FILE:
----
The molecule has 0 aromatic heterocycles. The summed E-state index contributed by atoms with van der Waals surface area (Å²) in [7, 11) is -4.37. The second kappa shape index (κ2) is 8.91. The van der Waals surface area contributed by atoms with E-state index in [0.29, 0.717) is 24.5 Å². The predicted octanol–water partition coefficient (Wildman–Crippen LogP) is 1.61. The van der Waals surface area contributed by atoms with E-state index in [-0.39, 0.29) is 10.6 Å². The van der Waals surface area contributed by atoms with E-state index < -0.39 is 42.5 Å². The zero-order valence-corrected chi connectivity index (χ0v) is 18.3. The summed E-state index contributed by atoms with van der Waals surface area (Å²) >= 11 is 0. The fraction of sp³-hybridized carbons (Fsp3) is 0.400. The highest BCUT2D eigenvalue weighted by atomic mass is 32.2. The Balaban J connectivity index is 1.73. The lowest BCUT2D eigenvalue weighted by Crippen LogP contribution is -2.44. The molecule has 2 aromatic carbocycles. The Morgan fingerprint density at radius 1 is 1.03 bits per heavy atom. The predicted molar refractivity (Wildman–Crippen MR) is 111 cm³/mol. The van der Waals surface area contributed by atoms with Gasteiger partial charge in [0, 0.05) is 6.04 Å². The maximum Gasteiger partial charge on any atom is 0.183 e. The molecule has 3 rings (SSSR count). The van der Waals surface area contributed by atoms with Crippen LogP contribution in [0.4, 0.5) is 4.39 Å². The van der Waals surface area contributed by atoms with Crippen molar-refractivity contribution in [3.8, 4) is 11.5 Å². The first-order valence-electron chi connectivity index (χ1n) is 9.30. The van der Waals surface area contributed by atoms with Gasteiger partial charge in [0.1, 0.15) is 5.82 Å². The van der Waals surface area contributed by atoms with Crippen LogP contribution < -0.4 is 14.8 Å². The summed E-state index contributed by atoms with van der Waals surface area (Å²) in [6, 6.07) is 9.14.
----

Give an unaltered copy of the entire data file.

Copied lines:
The molecule has 0 aromatic heterocycles. The summed E-state index contributed by atoms with van der Waals surface area (Å²) in [7, 11) is -4.37. The second kappa shape index (κ2) is 8.91. The van der Waals surface area contributed by atoms with E-state index in [0.29, 0.717) is 24.5 Å². The predicted octanol–water partition coefficient (Wildman–Crippen LogP) is 1.61. The van der Waals surface area contributed by atoms with E-state index in [-0.39, 0.29) is 10.6 Å². The van der Waals surface area contributed by atoms with E-state index < -0.39 is 42.5 Å². The zero-order valence-corrected chi connectivity index (χ0v) is 18.3. The summed E-state index contributed by atoms with van der Waals surface area (Å²) >= 11 is 0. The fraction of sp³-hybridized carbons (Fsp3) is 0.400. The highest BCUT2D eigenvalue weighted by atomic mass is 32.2. The Balaban J connectivity index is 1.73. The lowest BCUT2D eigenvalue weighted by Crippen LogP contribution is -2.44. The molecule has 2 aromatic carbocycles. The Morgan fingerprint density at radius 1 is 1.03 bits per heavy atom. The predicted molar refractivity (Wildman–Crippen MR) is 111 cm³/mol. The van der Waals surface area contributed by atoms with Gasteiger partial charge in [0, 0.05) is 6.04 Å². The maximum Gasteiger partial charge on any atom is 0.183 e. The molecule has 3 rings (SSSR count). The van der Waals surface area contributed by atoms with Crippen LogP contribution in [0.4, 0.5) is 4.39 Å². The van der Waals surface area contributed by atoms with Crippen molar-refractivity contribution in [3.8, 4) is 11.5 Å². The first-order valence-electron chi connectivity index (χ1n) is 9.30. The van der Waals surface area contributed by atoms with Gasteiger partial charge in [0.1, 0.15) is 5.82 Å². The van der Waals surface area contributed by atoms with Crippen LogP contribution < -0.4 is 14.8 Å². The summed E-state index contributed by atoms with van der Waals surface area (Å²) in [6, 6.07) is 9.14.